All of my paintings are done in grayscale and under a limited timeline. By limiting the aspects of painting to a monochromatic color scheme and time schedule of completing the painting in only a few days, more subconscious and gestural outcomes come through. The process of creating my works holds unconscious truths of reflection and emotion, making the appreciation of the process and artists’ hand a vital part of my practice. My paintings hold what I am experiencing and feeling at the time of creation with the hopes of unveiling what the true emotions are behind the piece.

This self portrait was made in just a few days and using a mirror as a reference. The first layers of this painting were not blurry as the final outcome is, I began with a very technical approach. After this first step of technique, I remove my reference and begin painting with the hopes of allowing this piece to hold the most sincere reflection of myself at the moment of creation.

Untitled, oil on panel, 22×30 cm, 2022

Ryan Zogheb
Painter, USA

”By attempting to reach absolute perfection in myself and in my works, my paintings primarily focus on symbols of beauty in a means to either dispel beauty standards or bring viewers, and myself, into an eerie space of self-reflection. The process of creating my works holds unconscious truths about reflection and comparison, making the appreciation of the process a vital step in my artistic practice. With the strive for perfection, feelings of inadequacy and fragmentation shine through and dominate most outcomes. In discovering that perfection cannot be reached, I refute the image and embrace the unconscious.”

Waves on Sandstone
Anastasia Scala

Landscape painting by Anastasia Scala, still in progress, to be completed over the two-month residency with World of Co.

I have always loved cemeteries for the reflective and restful atmosphere, the interesting visuals and the connection to history. Cemeteries act as sites where we can connect to people from history—normal people with lives and families we can relate to. I have painted cemeteries before, and they are one of my favourite landscape subjects to depict. For this residency, I wanted to revisit the topic while focusing on a unique cemetery in Broome, Western Australia. The Broome Japanese Cemetery is the largest Japanese cemetery in Australia and dates back to 1896, when the pearl diving industry in north-western Australia was first starting out. Immigrants from Japan and other Asian countries came to work in the dangerous industry and conditions and a large portion of the cemetery is dedicated to workers who died on the job. The region has an iconic Australian landscape which, combined with the unique gravestones and language, means the cemetery has a very unique look. There are obvious ties to the ocean in the tombstones and the heritage of those buried there. During this residency with WoC, I’m trying to explore the history and atmosphere of Broome Japanese Cemetery through painting.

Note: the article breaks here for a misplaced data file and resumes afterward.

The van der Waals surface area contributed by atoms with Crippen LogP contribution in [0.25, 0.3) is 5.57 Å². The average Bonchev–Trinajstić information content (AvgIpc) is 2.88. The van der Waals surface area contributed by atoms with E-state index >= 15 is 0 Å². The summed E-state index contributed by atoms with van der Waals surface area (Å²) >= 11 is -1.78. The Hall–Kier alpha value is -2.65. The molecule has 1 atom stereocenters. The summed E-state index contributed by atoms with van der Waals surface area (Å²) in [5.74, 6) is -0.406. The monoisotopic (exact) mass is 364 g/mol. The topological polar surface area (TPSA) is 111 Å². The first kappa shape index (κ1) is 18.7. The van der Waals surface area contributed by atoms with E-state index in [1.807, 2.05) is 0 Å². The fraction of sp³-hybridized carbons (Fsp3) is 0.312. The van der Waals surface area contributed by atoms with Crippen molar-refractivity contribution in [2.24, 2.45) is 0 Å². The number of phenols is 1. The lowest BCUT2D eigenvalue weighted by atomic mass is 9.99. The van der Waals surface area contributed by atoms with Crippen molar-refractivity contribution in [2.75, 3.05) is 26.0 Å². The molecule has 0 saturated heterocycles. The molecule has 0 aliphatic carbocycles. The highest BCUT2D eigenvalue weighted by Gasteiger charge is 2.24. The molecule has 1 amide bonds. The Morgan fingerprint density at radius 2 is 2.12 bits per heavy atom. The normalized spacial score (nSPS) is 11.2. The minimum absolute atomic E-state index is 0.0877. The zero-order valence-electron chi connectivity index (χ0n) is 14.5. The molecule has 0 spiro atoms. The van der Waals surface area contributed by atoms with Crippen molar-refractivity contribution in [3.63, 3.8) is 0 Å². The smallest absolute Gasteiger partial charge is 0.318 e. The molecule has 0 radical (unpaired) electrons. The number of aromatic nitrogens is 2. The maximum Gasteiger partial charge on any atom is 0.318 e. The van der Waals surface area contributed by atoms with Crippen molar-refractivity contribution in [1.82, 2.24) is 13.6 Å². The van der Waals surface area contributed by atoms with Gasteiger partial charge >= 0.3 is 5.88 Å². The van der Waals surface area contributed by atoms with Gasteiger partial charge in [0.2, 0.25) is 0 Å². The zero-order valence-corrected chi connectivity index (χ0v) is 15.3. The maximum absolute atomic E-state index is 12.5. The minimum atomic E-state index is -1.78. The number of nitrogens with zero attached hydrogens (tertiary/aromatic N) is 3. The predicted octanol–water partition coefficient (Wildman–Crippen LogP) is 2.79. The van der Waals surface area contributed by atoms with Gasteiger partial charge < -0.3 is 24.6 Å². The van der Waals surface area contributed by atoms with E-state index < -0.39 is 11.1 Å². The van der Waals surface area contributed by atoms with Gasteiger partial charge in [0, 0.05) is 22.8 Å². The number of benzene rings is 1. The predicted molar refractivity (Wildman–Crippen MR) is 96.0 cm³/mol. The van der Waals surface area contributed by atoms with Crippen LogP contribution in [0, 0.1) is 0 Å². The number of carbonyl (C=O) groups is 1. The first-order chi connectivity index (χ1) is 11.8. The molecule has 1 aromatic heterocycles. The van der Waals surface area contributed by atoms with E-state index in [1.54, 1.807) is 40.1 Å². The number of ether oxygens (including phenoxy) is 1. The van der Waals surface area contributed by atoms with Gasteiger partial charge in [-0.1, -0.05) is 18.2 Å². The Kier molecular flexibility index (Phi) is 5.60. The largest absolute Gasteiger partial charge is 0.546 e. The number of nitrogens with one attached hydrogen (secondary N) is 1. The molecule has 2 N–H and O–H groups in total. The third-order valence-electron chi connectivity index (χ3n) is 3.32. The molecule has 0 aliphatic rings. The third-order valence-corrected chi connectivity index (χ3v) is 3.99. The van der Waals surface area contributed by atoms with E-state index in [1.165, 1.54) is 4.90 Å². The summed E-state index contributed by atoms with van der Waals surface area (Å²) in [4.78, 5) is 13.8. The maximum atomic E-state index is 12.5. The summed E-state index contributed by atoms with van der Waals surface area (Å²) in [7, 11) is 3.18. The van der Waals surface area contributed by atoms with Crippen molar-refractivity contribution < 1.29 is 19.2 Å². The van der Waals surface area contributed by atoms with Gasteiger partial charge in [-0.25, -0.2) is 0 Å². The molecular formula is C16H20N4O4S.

Anastasia Scala
Visual Artist, Australia

”I’m a fine artist and painter with a background in illustration, living and working in Perth, Western Australia. Previously I have studied and practiced in New York and London, before returning home to Australia to complete my Master’s degree in Fine Art. My goal in recent years has been to evoke both empathy and a sense of stories being passed on through generations in my paintings. To do this, I often incorporate history and mythology into my works, to create connections between myself and historical artists. Research outside of painting is therefore an important aspect of my practice. I engage in a lot of reading and writing to broaden my understanding. I pair this with an expressionistic application of colour and texture. It is possible to trace the artist’s process through brush strokes and imperfections, forming a connection between artist and audience. I want my choices to be obvious in my paintings, from the application of thick paint to vibrant colours selected to assault the viewer’s senses. This process lets the audience feel connected to audiences of the past and makes distant figures from history and mythology feel relevant to contemporary life. ”